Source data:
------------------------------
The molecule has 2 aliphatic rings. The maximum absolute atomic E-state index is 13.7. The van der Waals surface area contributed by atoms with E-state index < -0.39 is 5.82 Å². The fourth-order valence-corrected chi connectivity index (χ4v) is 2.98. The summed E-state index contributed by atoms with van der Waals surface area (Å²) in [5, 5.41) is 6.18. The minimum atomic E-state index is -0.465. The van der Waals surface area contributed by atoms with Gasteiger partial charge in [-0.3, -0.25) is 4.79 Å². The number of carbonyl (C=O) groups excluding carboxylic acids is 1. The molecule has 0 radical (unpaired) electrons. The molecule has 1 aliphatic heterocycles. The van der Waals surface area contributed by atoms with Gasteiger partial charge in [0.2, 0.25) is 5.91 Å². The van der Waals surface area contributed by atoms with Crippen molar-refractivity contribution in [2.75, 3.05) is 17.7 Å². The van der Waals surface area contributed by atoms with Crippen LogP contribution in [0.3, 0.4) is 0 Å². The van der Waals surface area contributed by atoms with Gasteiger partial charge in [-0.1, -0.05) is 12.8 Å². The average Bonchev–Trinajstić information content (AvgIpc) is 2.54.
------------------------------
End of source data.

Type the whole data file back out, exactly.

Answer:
The molecule has 2 aliphatic rings. The maximum absolute atomic E-state index is 13.7. The van der Waals surface area contributed by atoms with E-state index < -0.39 is 5.82 Å². The fourth-order valence-corrected chi connectivity index (χ4v) is 2.98. The summed E-state index contributed by atoms with van der Waals surface area (Å²) in [5, 5.41) is 6.18. The minimum atomic E-state index is -0.465. The van der Waals surface area contributed by atoms with Gasteiger partial charge in [-0.3, -0.25) is 4.79 Å². The number of carbonyl (C=O) groups excluding carboxylic acids is 1. The molecule has 0 radical (unpaired) electrons. The molecule has 1 aliphatic heterocycles. The van der Waals surface area contributed by atoms with Gasteiger partial charge in [0.2, 0.25) is 5.91 Å². The van der Waals surface area contributed by atoms with Crippen molar-refractivity contribution in [2.75, 3.05) is 17.7 Å². The van der Waals surface area contributed by atoms with Crippen LogP contribution in [0.3, 0.4) is 0 Å². The van der Waals surface area contributed by atoms with Gasteiger partial charge in [-0.1, -0.05) is 12.8 Å². The average Bonchev–Trinajstić information content (AvgIpc) is 2.54.